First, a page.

American Apparel to Launch Retail Store

American Apparel (asi/35297) is getting back into the brick-and-mortar retail business.

The brand, known for its hip fashion basics, plans to open a store in Los Angeles later this year between October and December. The shop will be in a former American Apparel location on Melrose Avenue that once was the brand’s biggest retail space in California. The forthcoming shop will be smaller than its predecessor.

“We're opening one, and that's going to be like a test model store for us, and then we're going to see where that takes us in the future," Glenn Chamandy, CEO of Top 40 supplier Gildan Activewear (asi/56842), told Bloomberg. Gildan owns American Apparel. "We either could franchise, we could open a couple more, we haven't decided yet."

After American Apparel filed for bankruptcy for a second time in 2016, Montreal-based Gildan bought the brand’s intellectual property rights, some wholesale merchandise and some equipment for $88 million in early 2017. Gildan did not buy the former Top 40 supplier’s production facilities or retail stores. All retail locations subsequently closed.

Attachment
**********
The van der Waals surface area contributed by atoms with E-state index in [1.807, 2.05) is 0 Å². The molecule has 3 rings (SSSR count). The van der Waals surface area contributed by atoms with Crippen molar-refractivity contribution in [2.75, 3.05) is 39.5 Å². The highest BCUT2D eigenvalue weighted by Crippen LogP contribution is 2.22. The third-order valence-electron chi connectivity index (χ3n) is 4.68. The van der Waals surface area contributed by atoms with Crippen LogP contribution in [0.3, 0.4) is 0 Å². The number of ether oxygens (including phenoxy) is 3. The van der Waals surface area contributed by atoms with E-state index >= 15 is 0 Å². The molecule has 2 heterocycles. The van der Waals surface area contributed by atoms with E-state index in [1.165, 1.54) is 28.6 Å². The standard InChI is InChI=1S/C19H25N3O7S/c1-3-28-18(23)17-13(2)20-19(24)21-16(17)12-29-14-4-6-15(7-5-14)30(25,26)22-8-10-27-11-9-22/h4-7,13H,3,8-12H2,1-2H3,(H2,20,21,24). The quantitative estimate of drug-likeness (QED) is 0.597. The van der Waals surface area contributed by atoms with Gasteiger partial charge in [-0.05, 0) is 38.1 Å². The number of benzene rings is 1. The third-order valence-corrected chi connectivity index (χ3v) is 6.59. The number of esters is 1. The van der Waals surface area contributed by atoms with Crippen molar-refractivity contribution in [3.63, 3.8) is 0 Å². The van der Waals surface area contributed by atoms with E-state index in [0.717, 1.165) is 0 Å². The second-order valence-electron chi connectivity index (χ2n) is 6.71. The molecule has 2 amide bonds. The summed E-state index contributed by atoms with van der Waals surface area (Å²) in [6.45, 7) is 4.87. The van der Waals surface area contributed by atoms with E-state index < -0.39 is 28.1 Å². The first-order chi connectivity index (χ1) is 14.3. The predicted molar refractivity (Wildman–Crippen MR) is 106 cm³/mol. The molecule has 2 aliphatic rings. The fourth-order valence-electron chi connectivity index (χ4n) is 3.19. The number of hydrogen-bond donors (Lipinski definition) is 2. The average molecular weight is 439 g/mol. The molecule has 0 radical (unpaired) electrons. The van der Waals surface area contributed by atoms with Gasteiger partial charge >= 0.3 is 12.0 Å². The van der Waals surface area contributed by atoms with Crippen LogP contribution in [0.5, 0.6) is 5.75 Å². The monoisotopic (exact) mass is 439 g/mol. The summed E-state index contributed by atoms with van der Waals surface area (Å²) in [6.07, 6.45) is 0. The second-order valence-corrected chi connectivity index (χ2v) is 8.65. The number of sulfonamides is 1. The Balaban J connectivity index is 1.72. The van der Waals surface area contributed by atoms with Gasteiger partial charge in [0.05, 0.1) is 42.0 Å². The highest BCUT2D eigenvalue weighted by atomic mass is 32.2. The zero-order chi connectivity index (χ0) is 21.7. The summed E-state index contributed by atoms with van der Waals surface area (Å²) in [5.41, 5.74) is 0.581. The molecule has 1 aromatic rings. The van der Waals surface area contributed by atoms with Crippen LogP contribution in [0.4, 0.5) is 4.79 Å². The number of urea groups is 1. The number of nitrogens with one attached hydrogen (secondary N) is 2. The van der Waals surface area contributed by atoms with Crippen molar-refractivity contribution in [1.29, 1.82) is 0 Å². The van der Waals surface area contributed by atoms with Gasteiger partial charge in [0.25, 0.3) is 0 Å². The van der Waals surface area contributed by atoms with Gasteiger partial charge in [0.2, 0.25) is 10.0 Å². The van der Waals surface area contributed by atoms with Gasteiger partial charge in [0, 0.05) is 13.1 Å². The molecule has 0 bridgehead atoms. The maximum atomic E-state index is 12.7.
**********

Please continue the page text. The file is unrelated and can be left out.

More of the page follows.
Still, Gildan has been busy trying to spur the American Apparel brand back to prominence. In addition to wholesale channel sales, which include business with the promotional products industry, American Apparel has focused on growing its digital retail presence. In late April, American Apparel announced its clothes were available in 200 countries via its online global store. Bloomberg reported that Gildan expects to generate about $100 million from American Apparel sales in 2018.

Under founder and former CEO Dov Charney, Los Angeles-based American Apparel ran a vertically integrated Made-in-the-USA apparel manufacturing model. These days, Gildan makes most American Apparel items outside the U.S. Some clothes are still produced in the states via subcontractors, but they look the same as overseas versions and cost more. Chamandy said that the U.S.-made garments have failed to draw largescale interest. “The truth is that most people are gravitating to the better value," he said. Charney is no longer associated with American Apparel.